If you follow tech trends and headlines, you’ve probably heard the phrase, “Software is eating the world.” It was originally a provocative statement made by a West Coast venture capital firm to describe the seismic effect software is having on the way we live and the world we live in. Leave it to Silicon Valley to describe something with such dramatic flair. But even here in the grounded Midwest, it was clear at Content Marketing World 2016 (Sept. 6–9 in Cleveland) that the same could be said for content. As much as we consume content, it consumes us more.
Content’s growing influence on marketing is no less dramatic than the implications of the software tsunami. Seth Godin once said, “Content marketing is the only marketing left.” And if you look at how content (creating it, experiencing it, managing it) is transforming marketing’s purpose, processes and people, it would appear he’s right.
Content Marketing World was hectic, of course. My days were busy running from session to session (box lunch threatening to tumble from my hands at every turn) and holding hurried side meetings with colleagues. But somehow I found time to wax philosophical about what content is “doing to us.” I thought: Content has always been the heart of marketing. So what’s really changed?
Is content eating marketing? And if so — what do I do about it?
I’ve always gravitated toward situations where the marketing philosophy needed to change dramatically. Early in my career, I wrote a marketing manifesto and walked right into the president’s office — without an appointment — to present it. I didn’t get fired, I didn’t look back, and I’ve followed those tenets ever since. But at Content Marketing World, I realized it’s time to update that marketing manifesto to match the reality we live in. It’s not that content is taking over. It’s that marketing is transforming.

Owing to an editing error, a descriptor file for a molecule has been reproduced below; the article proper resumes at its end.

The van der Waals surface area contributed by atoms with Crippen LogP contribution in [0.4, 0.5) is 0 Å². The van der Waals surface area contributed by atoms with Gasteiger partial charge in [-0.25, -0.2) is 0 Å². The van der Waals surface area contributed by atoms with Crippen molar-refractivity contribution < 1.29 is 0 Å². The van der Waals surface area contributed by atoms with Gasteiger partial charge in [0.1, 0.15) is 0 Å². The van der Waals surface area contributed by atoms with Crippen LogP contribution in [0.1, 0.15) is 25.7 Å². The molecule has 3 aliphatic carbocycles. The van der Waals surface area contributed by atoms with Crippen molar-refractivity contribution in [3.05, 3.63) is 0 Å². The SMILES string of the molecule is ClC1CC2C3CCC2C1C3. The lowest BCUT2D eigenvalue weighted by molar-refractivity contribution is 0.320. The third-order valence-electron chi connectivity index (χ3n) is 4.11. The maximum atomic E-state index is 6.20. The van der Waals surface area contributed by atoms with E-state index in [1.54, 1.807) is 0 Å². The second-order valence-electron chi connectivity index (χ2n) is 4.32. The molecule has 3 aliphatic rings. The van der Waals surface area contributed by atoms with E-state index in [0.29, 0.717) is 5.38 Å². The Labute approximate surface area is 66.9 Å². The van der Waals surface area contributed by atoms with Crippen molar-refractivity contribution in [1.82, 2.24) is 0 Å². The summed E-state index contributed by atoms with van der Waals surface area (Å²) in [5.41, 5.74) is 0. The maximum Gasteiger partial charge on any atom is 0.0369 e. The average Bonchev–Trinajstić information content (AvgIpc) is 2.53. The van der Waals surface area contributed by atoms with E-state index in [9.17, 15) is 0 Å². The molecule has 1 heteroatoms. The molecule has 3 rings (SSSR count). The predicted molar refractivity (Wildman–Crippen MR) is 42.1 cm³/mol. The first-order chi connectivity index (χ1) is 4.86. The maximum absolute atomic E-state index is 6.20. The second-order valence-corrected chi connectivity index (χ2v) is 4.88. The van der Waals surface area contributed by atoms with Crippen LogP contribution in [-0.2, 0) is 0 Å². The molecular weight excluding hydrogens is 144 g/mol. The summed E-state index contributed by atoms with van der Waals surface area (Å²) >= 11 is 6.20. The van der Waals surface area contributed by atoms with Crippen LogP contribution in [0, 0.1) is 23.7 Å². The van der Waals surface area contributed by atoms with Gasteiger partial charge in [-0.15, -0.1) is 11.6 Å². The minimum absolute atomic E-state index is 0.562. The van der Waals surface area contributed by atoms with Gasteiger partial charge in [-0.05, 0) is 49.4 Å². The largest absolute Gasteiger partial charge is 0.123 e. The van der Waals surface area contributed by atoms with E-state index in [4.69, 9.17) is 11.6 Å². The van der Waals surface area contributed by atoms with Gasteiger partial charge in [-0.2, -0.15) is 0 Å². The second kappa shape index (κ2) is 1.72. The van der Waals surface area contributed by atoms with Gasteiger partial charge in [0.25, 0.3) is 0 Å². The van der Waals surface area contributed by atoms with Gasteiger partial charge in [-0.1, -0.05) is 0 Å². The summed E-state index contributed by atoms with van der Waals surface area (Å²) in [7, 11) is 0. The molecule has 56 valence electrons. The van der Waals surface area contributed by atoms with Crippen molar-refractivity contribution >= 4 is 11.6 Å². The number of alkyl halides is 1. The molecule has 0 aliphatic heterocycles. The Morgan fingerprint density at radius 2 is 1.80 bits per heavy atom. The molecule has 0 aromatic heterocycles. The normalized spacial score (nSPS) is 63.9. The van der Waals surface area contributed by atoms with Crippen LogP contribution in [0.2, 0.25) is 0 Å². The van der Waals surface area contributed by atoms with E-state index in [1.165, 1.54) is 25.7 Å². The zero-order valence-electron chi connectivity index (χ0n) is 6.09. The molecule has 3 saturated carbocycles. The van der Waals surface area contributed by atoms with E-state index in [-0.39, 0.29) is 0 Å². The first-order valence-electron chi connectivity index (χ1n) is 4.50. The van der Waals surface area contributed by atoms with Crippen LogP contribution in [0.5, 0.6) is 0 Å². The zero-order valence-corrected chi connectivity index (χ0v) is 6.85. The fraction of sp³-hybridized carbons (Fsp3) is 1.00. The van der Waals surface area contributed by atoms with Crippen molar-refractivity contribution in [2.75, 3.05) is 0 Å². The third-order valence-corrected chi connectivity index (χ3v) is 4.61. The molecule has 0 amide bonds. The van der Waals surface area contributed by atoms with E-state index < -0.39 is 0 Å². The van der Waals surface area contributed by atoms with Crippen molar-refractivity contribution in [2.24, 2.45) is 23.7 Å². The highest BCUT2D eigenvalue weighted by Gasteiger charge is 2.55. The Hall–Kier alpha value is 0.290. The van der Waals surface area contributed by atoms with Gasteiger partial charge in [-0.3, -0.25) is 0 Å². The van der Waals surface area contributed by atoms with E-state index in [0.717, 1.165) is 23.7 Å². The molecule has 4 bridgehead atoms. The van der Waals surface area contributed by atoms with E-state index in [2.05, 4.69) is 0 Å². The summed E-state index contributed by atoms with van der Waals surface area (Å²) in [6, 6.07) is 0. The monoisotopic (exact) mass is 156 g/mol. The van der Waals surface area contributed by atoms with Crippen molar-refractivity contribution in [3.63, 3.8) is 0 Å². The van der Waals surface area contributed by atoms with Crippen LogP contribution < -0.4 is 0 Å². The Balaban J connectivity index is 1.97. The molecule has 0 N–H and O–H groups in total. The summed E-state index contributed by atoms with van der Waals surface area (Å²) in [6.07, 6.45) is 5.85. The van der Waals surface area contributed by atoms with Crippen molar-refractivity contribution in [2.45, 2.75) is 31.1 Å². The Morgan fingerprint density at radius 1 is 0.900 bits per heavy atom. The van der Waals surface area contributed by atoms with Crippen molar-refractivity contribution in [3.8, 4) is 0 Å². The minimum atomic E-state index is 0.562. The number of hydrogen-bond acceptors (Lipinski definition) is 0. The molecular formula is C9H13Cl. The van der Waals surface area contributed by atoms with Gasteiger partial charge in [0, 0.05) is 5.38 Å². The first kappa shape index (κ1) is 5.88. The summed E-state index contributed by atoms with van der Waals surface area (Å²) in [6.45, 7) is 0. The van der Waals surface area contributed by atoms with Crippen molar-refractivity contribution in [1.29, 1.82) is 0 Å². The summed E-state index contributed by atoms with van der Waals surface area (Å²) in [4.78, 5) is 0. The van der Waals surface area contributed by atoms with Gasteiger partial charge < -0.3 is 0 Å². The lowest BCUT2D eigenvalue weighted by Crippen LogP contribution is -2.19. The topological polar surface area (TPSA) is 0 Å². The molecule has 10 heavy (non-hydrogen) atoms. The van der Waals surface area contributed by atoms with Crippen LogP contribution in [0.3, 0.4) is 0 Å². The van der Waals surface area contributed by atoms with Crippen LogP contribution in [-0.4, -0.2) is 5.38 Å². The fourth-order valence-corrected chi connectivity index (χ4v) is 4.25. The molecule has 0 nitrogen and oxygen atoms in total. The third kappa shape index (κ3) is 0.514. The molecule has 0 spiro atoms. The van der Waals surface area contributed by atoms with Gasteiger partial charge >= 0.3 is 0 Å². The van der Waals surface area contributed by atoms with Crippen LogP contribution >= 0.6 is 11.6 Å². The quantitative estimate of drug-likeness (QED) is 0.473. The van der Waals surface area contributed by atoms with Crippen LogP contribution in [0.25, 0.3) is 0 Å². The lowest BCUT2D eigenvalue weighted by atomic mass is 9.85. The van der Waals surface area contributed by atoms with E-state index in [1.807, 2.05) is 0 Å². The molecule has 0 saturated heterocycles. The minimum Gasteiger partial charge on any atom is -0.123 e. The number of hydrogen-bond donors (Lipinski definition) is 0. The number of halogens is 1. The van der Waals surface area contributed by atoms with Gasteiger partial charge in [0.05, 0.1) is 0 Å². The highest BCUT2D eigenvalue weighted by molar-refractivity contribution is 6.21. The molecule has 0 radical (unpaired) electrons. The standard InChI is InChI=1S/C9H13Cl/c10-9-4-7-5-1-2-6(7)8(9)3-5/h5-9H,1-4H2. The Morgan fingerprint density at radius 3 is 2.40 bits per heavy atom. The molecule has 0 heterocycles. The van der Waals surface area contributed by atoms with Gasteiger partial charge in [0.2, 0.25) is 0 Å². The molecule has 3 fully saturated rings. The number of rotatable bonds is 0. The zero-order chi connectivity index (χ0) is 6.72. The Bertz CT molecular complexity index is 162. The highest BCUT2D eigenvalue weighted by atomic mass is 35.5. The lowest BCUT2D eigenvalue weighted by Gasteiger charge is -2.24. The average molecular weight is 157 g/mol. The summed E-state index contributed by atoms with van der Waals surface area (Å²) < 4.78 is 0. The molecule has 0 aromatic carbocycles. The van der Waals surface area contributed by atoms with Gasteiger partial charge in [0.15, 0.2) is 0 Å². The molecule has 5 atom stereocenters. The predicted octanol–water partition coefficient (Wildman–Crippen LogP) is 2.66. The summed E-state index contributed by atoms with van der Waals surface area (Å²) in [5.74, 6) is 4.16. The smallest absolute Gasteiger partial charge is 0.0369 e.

And thanks to Content Marketing World (and a little time out of the office), I’m inspired to transform along with it.
So, here goes …
Marketing Manifesto 2.0
(Written on Suzanne’s iPad, Sept. 8, AA#3188 Cleveland to Chicago, Seat 8C)
1. I will not take a sales number. It’s been great getting closer to the front line and working with sales to grow the business. But I need to be focused on engagement during the buyer’s journey and let sales focus on the close. Marketing sows and grows, sales reaps — right? I will define and measure the metrics that prove marketing’s value to the business.
2. No more annual marketing plans. Instead, my plans will be quarterly and iterative. Annual targets will drive our efforts, but we must take an Agile approach. Speed is good, but we will have the courage to slow down where needed, so that, ultimately, we can go even faster.
3. Improvement over information. I will put analytics first, reporting second. (Dare I say no more reports?) My process will be to spend energy on asking great questions and finding the answers. Iterate, test, apply insights, make improvements, repeat. The end goal should be to learn new ways to discuss and develop, not to build dashboards.
4. No more campaigns! Instead, I will focus on resonant themes and provide the content and tools that buyers need to make better decisions. Inbound, interactive and network tactics will rule. I’ll let buyers decide when they will reach out to me … and I’ll make sure I earn it.
5. I will stand for what matters to who matters most. I will listen, learn and be what my market truly wants and needs. What I say, do, create and offer must matter. The word “solutions” is banned.
6. My marketing team will communicate with authenticity, perspective and simplicity. Down with spin. Up with data. We’ll create simple plans that offer transparent access to results. And we’ll never use bullets again. (Thanks to @randfish for this one!)
7. I will democratize marketing. Everyone in the company will be equipped and encouraged to be a marketer. That whole “everybody thinks they’re a marketer” problem isn’t really a problem. I will go with it and give them the tools and guidance they need. In the world of social networking, the more people you have amplifying your message, the better.
8. Marketing will be equal to all other functions. Marketing is not sales support. It has a unique role, just as all other functions have theirs. We will not speak marketing; we will speak business.
9. I will document our transformation … both the trials and the triumphs. It’s kind of cool to be a trailblazer like Neil Armstrong, putting the first steps on the moon, or like Lewis and Clark. OK, that’s a bit hyperbolic, but the point is that as we break new ground, we should map the way for those who follow.
10. I will not expect Rome to be built in a day. I mean it. Change takes time … and everybody, starting with me, needs to deal with it.
Maybe content is eating marketing. Maybe it’s not. What is certain is that, as they say, change is the only constant. And being a change agent is the most energizing role to be in, whether you manage a cog, a wheel or the entire machine.
So how will you become an agent of change? What’s your manifesto?